How important is sucking?

Sucking is one of a baby’s first reflexes, it starts when they are growing in the womb and is vital for your baby to receive the food it needs in the form of milk but also helps to comfort and calm your baby.

Sucking helps regulate the central nervous system, reducing cortisol (the stress hormone), lowering their heart rate and blood pressure. Research also suggests sucking a soother can reduce the risk of Sudden Infant Death Syndrome (SIDS).

Even when your baby has finished feeding, they may still want or need to suck because some babies want to suck more than others, this is completely normal and as we know, every baby is different and has slightly different needs.  

Nutritive sucking (NS) is when a baby is sucking to feed and gain the nutrition it needs to grow. 

Non-nutritive sucking (NNS) is when a baby sucks without receiving any nutrition, for example on a dummy, a little finger or an empty breast. Babies of all ages find sucking soothing. From as early as 11 weeks’ gestation the baby in your womb will have gained practice and experience of sucking.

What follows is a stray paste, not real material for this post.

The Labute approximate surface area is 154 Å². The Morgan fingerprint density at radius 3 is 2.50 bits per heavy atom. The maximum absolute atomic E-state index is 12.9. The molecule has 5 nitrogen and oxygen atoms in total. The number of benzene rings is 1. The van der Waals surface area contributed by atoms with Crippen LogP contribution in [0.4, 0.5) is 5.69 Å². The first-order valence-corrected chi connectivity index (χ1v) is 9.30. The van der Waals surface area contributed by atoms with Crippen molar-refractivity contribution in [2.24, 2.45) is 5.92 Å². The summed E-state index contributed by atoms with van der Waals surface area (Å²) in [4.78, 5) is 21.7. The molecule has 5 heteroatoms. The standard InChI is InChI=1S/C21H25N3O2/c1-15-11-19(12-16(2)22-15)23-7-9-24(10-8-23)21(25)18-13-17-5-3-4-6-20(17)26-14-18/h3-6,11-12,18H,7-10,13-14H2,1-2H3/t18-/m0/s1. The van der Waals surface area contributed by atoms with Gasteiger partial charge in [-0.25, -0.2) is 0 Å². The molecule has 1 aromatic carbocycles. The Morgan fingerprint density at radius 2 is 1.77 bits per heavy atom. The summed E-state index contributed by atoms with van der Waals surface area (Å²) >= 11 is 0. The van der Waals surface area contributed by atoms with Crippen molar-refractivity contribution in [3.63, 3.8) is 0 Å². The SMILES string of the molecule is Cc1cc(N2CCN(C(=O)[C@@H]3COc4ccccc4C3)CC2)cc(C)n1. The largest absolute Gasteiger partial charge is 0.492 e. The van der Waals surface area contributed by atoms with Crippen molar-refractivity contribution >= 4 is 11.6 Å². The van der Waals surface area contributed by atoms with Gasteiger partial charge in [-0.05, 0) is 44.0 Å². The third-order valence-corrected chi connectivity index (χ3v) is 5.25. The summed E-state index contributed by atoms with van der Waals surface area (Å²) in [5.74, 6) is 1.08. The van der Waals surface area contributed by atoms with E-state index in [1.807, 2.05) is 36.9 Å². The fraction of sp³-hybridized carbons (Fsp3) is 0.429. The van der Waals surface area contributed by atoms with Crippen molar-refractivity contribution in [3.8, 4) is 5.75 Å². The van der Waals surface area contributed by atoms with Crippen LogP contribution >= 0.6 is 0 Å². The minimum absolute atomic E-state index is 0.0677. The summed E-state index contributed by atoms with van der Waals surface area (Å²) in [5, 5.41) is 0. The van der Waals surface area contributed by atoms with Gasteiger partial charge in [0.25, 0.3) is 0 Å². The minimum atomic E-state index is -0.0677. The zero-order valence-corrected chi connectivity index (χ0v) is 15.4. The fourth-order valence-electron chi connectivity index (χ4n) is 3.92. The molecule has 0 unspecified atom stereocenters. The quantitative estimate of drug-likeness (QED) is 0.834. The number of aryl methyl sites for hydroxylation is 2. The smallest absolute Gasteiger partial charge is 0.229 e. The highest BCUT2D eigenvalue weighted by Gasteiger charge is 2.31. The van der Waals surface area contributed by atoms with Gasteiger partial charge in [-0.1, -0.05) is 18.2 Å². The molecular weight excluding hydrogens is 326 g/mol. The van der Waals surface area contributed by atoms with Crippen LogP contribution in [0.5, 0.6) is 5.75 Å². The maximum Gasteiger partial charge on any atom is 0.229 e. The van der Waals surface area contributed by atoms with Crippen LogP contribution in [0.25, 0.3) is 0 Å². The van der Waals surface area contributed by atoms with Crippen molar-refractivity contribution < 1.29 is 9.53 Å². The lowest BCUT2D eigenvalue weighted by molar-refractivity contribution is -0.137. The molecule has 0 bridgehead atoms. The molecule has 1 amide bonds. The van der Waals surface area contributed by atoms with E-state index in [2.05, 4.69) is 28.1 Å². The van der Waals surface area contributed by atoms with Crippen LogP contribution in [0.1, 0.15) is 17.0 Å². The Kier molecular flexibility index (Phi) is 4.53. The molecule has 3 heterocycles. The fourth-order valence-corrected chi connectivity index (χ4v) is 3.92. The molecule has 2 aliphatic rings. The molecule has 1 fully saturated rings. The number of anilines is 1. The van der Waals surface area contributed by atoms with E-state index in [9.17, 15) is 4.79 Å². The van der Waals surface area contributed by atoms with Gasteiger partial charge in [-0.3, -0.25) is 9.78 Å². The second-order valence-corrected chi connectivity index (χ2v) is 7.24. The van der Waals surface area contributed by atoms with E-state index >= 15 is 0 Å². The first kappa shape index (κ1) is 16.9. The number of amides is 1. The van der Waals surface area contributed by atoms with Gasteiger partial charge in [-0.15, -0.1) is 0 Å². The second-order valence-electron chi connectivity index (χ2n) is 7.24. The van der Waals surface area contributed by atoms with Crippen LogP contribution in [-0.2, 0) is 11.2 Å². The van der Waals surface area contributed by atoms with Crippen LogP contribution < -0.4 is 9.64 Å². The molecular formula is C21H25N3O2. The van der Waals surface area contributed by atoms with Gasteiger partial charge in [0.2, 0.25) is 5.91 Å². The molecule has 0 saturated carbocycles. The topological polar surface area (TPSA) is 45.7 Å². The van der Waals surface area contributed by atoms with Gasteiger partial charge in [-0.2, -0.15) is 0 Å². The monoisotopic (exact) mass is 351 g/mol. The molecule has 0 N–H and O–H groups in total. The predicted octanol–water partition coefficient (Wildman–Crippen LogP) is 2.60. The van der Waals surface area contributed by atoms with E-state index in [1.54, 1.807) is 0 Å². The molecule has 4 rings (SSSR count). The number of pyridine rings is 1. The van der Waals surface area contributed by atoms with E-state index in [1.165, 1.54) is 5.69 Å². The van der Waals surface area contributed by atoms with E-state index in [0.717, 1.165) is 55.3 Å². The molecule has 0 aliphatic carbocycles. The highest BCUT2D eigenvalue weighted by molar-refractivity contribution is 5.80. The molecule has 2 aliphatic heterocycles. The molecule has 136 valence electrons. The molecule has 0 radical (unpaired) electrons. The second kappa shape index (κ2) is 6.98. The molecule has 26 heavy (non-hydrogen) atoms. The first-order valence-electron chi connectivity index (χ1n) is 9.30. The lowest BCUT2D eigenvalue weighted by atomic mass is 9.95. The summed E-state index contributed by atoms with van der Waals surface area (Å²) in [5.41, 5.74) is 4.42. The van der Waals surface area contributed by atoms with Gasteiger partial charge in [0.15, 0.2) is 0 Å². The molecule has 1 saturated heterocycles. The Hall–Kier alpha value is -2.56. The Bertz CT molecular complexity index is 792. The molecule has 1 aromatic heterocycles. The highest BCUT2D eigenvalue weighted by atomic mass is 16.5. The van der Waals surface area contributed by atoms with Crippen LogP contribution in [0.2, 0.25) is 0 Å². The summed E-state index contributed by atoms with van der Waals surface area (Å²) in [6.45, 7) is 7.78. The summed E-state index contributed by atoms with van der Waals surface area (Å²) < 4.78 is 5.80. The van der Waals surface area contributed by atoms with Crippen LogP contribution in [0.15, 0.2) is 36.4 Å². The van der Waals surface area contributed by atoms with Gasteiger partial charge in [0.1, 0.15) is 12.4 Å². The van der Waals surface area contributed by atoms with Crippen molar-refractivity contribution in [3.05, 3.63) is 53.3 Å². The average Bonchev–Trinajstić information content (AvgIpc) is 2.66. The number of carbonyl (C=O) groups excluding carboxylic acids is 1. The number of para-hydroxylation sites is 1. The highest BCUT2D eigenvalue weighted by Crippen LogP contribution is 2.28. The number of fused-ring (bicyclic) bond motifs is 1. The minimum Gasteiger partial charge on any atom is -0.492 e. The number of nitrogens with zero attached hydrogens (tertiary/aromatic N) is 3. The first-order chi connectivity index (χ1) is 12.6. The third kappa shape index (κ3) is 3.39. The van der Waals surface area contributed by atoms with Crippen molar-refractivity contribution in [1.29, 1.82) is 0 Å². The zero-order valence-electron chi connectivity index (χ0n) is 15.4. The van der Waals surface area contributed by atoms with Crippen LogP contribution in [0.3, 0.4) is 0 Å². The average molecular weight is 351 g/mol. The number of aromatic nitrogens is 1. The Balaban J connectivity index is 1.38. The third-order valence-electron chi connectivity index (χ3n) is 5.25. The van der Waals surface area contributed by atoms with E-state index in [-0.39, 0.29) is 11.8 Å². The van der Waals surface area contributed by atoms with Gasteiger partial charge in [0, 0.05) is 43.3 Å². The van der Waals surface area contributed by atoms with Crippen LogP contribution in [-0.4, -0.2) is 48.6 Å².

Using a soother or little finger, turned upside down, between feeds can be extremely beneficial for your baby. Not only can it provoke calm but also helps your baby’s digestion. When your baby sucks on a soother or little finger, they swallow more saliva which holds necessary digestive enzymes to break down their milk. 

Researchers have noted that sucking between feeds can help babies suffering with reflux.  They found babies who sucked on soothers had fewer and shorter episodes of gastroesophageal or “acid” reflux by stimulating the flow of saliva and downward contractions of the oesophagus. Together, these actions help to more quickly move the highly irritating stomach fluid back where it belongs.

Giving your sucky baby a soother or little finger between feeds will also help reduce unnecessary sucking on your breast which can cause discomfort or sore nipples. 

The suck, swallow and breathe coordination can be aided by non nutritive sucking as it also aids neurobehavioural organisation and maturation. 

When to introduce a soother? 

Medical advice is that bottle-fed babies can be given a soother from birth. It is recommended that breastfed babies can start using a soother as soon as breastfeeding is established. 

SIDS and soothers

Scientists have discovered that sucking a dummy at bedtime and sleep times can lower your baby’s risk of SIDS. The lullaby Trust say “We do not know exactly what it is about a dummy that may help reduce the chance of a baby dying of SIDS. As with most of the safer sleep information, we only know that there is good evidence to show what you can do to reduce the chance of SIDS”. For more information visit:

The Qudo Soother is specifically designed to reduce persistent crying, colic, reflux and support development of a strong suck, swallow, breathe reflex.

14 February 2022